Nissan used the backdrop of the 2016 Rio Olympics to unveil their newest zero-emission, high-performance, autonomous-ready sports car concept. The BladeGlider is Nissan's vision for an agile, efficient EV that was still exciting and fun to drive. The name comes from the car's near-silent electric powertrain and sleek shape.
The car has a controversial past, it is very similar to the Ben Bowlby-designed "DeltaWing" race car, which Nissan was briefly a sponsor/partner of. Bowlby now works for Nissan on the BladeGlider project and a legal suit between the DeltaWing folks, Panoz, and Nissan appears to have been settled.
In addition to the narrow front track, the car has rear-hinged doors that open up like a bird of prey landing on their dinner. There is also an integrated roll bar for safety with the open top. The driver sits ahead of the two passenger seats, and the windscreen is seamless and wraps around for great visibility. The powertrain is electric, with 268 hp coming from two motors along with a massive 522 lb-ft of torque. That can propel the 1,300 kg BladeGlider from 0-100 km/h in under 5.0-seconds and reach a top speed of over 190 km/h. The powertrain has torque vectoring, and (in some cribbing from Ford) there is a drift mode.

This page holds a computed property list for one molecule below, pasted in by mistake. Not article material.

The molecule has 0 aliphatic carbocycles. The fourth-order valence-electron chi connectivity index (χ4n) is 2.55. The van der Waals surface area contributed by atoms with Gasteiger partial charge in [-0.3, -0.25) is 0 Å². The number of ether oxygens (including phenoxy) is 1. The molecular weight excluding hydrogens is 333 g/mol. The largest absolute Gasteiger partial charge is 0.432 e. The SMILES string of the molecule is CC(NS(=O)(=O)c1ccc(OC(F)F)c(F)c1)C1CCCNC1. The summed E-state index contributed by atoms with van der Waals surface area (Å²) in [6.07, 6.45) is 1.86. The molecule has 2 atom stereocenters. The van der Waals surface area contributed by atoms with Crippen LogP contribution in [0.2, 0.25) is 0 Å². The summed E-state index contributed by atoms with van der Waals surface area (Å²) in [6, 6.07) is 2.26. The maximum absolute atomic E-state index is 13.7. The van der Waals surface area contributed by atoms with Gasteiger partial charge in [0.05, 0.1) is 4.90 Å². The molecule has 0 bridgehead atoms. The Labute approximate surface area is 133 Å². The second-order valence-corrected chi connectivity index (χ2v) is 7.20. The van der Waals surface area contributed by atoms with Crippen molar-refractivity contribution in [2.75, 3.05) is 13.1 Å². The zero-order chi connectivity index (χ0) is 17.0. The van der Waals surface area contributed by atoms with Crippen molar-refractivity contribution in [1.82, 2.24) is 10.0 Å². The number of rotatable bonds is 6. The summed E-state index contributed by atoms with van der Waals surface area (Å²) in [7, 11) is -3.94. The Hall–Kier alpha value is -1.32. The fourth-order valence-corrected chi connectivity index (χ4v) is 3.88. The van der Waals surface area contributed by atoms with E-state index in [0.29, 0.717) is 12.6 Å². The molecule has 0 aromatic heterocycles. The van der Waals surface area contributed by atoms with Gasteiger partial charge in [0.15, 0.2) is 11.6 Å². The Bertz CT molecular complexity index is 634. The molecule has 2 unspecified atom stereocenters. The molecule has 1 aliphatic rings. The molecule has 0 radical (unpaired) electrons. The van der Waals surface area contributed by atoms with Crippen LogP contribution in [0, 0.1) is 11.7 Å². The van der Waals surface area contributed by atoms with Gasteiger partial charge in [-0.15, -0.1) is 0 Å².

Two BladeGliders will be at Rio, with one as a static display and one offering rides to media and VIPs.
Nissan also unveiled their first prototype running on their innovative solid oxide fuel cell. The cell runs on ethanol instead of requiring a tank of compressed hydrogen. The prototype is an NV200 van with a 24 kWh battery, a 30L ethanol tank and a range of 600 km. At the end of the 600 km, the vehicle can be fuelled with bio-ethanol just like any conventional gas-powered car. The technology was unveiled in June, but this is the first operating vehicle revealed to the public.
Nissan's competing for a Gold in Green in Rio 8/4/2016 4:21:16 PM 8/4/2016 4:21:16 PM